European securities regulators took a rare misstep in April when they watered down disclosure rules on sustainable investment, meant to give investors clear information on the environmental, social and governance risks in their funds. Fossil fuels, they suggested, should only cover coal, not oil and gas. This, said much of the sector, would confound efforts to halt ‘greenwashing’ – attempts to deceive investors into believing their funds are being channelled into environmentally sound assets.
This matters, because demand for the broad range of ‘responsible finance’ – environmental, ethical, faith-based, green, impact, social, sustainable, and their many cousins – has soared among both private investors, particularly at the top end of the market, and institutions, such as pension funds in many countries, driven in part in that case by sterner disclosure standards. Wealth managers, both front line and back office, and securities issuers, face a much better-informed and more wily client base than even a year ago. Regulations in this field have doubled in the past five years, says Bloomberg.
When the virus is vanquished, when we get back to the future, climate change (and its companion, biodiversity) will again come high on clients’ and regulators’ agendas. It will be the biggest risk for the coming decade; there will be no self-isolation; and we must act in advance of the real problems emerging. A colourful cast of characters would have us believe the climate threat is fake news. The chemistry, and other science, says otherwise: humankind’s dominion over Earth is as great as the forces of nature, and our use of this power has opened up a new geological epoch – the Anthropocene.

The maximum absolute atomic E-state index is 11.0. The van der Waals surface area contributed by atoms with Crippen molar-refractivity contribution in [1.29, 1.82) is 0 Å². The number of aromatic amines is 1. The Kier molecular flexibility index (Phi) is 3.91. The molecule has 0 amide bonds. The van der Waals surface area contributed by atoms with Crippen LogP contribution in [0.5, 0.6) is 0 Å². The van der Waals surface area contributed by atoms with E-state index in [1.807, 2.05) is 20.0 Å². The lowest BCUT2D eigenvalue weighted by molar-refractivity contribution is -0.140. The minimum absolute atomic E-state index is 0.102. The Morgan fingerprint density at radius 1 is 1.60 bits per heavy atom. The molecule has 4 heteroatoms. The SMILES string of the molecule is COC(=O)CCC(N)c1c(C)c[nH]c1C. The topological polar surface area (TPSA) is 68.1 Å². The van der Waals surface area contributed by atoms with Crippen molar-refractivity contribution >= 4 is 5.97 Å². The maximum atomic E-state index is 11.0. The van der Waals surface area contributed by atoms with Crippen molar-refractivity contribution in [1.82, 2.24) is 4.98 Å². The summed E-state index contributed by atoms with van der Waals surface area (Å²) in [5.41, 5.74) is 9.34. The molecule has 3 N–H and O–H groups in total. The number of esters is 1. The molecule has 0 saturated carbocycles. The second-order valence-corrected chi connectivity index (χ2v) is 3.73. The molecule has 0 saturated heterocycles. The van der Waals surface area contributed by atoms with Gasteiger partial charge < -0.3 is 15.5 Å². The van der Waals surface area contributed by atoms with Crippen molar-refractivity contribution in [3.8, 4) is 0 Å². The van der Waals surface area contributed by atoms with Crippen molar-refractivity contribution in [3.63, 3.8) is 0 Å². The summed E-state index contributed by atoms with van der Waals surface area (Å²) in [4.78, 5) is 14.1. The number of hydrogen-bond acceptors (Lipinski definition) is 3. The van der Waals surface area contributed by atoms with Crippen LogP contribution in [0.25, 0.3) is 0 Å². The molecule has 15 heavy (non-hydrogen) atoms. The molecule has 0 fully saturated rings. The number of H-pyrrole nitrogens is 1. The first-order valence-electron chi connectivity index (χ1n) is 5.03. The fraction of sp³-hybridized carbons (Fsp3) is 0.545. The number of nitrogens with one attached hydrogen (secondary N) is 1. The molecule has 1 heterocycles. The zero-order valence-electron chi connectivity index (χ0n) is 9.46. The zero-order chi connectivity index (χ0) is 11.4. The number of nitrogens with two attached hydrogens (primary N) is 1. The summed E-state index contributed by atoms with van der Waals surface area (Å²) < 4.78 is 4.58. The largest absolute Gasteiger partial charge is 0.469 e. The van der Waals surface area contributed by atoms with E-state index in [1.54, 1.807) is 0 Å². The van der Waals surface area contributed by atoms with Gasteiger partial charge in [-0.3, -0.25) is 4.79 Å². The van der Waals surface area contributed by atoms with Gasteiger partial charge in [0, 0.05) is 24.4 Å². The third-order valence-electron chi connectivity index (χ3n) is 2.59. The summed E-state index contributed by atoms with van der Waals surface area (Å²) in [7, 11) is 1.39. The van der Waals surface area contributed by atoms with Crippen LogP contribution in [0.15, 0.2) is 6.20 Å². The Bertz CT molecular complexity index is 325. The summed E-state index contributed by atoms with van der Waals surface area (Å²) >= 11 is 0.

When the virus is vanquished, when we get back to the future, climate change (and its companion, biodiversity) will again come high on clients’ and regulators’ agendasThe finance sector has much to offer, exploiting its power and leverage, and there is great profit to be made by agile players. Sir Roger Gifford, banker and former Lord Mayor of the City of London, is a great cheerleader for responsibility in finance. In a statement on the Green Finance Institute’s (GFI) website he says, “It is critical that financial markets and policymakers collaborate to create the solutions to move the global economy towards a more sustainable future.” And, while as chair of GFI he passionately believes that “bankers can save the world” (from a joint CISI, Chartered Banker Institute, University of Edinburgh Business School event in February 2019), his eyes are wide open to the commercial opportunities here for the financial world’s best and brightest.
But actions are overdue. Finance needs to bridge the understanding gap, avoid preaching to the converted, stop boxing ‘responsible finance’ as an alternative, rather than mainstream. We need to get back to basics, to develop clear responses to market and regulatory demands, rather than fluff up the ‘green’ marketing. And data needs to be coordinated to provide relevant information to investors, particularly institutions and ultra-high-net-worth private capital owners. There is too much fragmentation.
Almost all wealth managers globally put wealth transfer among their main concerns, according to a recent global survey of the sector by Refinitiv. Consequently, the best wealth managers are focusing much effort on the next generation, which takes the climate threat seriously. (Many grandparents, keen to be ‘good ancestors’ to their grandchildren, are no slouches when it comes to querying responsible credentials.) Most big firms have revised their client segmentation models to take those shifts into account. Citigroup’s chief European economist, Arnaud Marès, quoted in The Telegraph (29 April 2020), believes that the psychological and social shock of Covid-19 will accelerate the way people quantify the climate threat: “The pandemic is in effect the first systemic ecological crisis in modern times, with immediately visible and profound economic cost.”
Following the First World War, the victors planned “a country fit for our heroes to live in”. A century later, after this invisible enemy has been seen off, we want “a planet fit for our grandchildren to live on”.
This article was originally published in the June 2020 flipbook edition of The Review.
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